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Operable Unit 3-13, Group 3, Other Surface Soils (Phase I) Remedial Action Report

Description: This Remedial Action Report summarizes activities undertaken to remediate the Operable Unit 3-13, Group 3, Other Surface Soils, Phase I sites at the Idaho Nuclear Technology and Engineering Center at the Idaho National Laboratory Site. The 10 sites addressed in this report were defined in the Operable Unit 3-13 Record of Decision and subsequent implementing documents. This report concludes that remediation requirements and cleanup goals established for these 10 sites have been accomplished and are hereafter considered No Action or No Further Action sites.
Date: July 31, 2007
Creator: Davison, L.
Partner: UNT Libraries Government Documents Department

New Pump and Treat Facility Remedial Action Work Plan For Test Area North Final Groundwater Remediation, Operable Unit 1-07B

Description: This remedial action work plan identifies the approach and requirements for implementing the medial zone remedial action for Test Area North, Operable Unit 1-07B, at the Idaho National Laboratory. This plan details the management approach for the construction and operation of the New Pump and Treat Facility (NPTF). As identified in the remediatial design/remedial action scope of work, a separate remedial design/remedial action work plan will be prepared for each remedial component of the Operable Unit 1-07B remedial action.
Date: June 12, 2007
Creator: Nelson, L. O.
Partner: UNT Libraries Government Documents Department

Deployment Support Leading to Implementation

Description: The following paragraphs summarize the progress of each research project funded under the WVU Cooperative Agreement during the third quarter of 1997 (July - September 1997). The projects are arranged according to their 1997 WVU task number. WVU Focus Area 1.0: Subsurface Contaminants, Containment and Remediation Task No. 1.1: Project discontinued. Task No. 1.2: Development of Standard Test Protocols and Barrier Design Models for Desiccation Barriers (K. Amininan & S. Ameri): A number of experiments were preformed this period to evaluate the ability of the dried sand-packs to act as a barrier to liquids. Water infiltration tests were done with a constant head, dispersing 80 ml of water, and by adding water in small increments. Results indicate that when the water is spilled over the sand-pack, it has the tendency to channel through the sand-pack, significantly reducing the capacity of the dried zone to retain liquid contaminants. This appears to be largely influenced by particle size. As the particle size is reduced, the capillary forces spread the water and prevent/delay channels from forming. The measured permeability values were in agreement with those measured with air. The water retention capacity and capillary rise were largely influenced by time and showed no sensitivity to channeling. The water retention capacity tests suggest the sand-packs can retain more water than the expected. Two sets of water infiltration and drying experiments were designed to evaluate the CAB�s ability to prevent spills from spreading. Ten ml of water was injected every 20 minutes and 80 ml of water was added at one time. When injected slowly, results showed the drying process to be similar to the original drying process. The second set indicted the drying process follows a slowly declining drying with no break through. Results also suggested that air flow through the sand-pack can remove ...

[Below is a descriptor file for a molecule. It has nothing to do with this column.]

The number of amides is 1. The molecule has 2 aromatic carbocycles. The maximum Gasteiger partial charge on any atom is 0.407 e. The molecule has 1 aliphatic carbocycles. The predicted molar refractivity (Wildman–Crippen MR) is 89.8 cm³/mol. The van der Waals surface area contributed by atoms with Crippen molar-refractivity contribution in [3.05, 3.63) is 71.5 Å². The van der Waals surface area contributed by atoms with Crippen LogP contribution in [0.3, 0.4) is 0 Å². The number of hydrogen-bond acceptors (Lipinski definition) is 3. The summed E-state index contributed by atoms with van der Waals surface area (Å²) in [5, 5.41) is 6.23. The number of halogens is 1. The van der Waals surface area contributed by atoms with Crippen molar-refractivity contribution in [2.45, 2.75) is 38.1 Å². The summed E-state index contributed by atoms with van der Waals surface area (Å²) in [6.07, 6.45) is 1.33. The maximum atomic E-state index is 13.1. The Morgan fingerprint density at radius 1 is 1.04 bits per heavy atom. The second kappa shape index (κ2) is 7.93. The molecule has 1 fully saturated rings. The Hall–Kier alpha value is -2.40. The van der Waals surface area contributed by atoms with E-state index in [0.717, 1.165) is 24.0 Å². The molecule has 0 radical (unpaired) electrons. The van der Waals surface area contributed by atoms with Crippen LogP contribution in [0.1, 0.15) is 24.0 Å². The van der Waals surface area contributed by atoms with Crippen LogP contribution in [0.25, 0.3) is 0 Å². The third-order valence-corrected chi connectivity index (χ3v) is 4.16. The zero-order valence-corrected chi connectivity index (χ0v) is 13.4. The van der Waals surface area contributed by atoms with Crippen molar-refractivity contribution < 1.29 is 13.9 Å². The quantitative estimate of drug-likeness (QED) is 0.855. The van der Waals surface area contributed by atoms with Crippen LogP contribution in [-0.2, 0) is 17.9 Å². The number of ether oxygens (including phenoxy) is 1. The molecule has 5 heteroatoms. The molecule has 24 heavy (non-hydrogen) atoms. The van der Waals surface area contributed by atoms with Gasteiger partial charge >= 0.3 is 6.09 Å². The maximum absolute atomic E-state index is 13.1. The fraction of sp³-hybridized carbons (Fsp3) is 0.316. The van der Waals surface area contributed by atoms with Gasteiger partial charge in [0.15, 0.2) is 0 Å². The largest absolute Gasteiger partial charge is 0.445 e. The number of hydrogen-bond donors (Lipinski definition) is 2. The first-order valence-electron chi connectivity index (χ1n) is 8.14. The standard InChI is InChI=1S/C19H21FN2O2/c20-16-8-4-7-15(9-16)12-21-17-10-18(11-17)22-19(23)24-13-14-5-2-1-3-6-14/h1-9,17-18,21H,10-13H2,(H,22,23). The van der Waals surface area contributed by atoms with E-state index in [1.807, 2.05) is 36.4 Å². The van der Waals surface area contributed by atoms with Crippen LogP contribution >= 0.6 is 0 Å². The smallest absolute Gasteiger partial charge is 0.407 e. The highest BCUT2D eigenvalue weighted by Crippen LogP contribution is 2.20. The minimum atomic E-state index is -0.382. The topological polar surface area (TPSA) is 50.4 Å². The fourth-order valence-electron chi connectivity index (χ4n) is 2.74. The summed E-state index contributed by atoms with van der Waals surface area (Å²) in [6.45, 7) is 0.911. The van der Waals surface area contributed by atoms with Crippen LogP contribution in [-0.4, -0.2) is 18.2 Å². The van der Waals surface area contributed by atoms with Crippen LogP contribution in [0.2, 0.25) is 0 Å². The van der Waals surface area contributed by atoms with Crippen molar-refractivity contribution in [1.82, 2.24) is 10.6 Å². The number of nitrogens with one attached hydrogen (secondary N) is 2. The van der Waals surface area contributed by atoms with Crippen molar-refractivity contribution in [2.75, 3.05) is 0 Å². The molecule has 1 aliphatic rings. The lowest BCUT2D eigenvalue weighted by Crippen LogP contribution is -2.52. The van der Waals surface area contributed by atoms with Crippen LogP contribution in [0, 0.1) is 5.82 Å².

Date: October 1, 1997
Creator: Cook, E. E.
Partner: UNT Libraries Government Documents Department

Operable Unit 3-13, Group 7, SFE-20 Hot Waste Tank System Remedial Action Request

Description: This Remedial Action Report summarizes activities undertaken to remediate the Operable Unit 3-13, Group 7, SFE-20 Hot Waste Tank System at the Idaho Nuclear Technology and Engineering Center at the Idaho National Laboratory Site. The site addressed in this report was defined in the Operable Unit 3-13 Record of Decision and subsequent implementing documents. This report concludes that remediation requirements and cleanup goals established for the site have been accomplished and is hereafter considered a No Further Action site.
Date: June 30, 2009
Creator: Davison, L.
Partner: UNT Libraries Government Documents Department

Immobilization of toxic metals and radionuclides in porous and fractured media: Optimizing biogeochemical reduction versus geochemical oxidation. 1997 annual progress report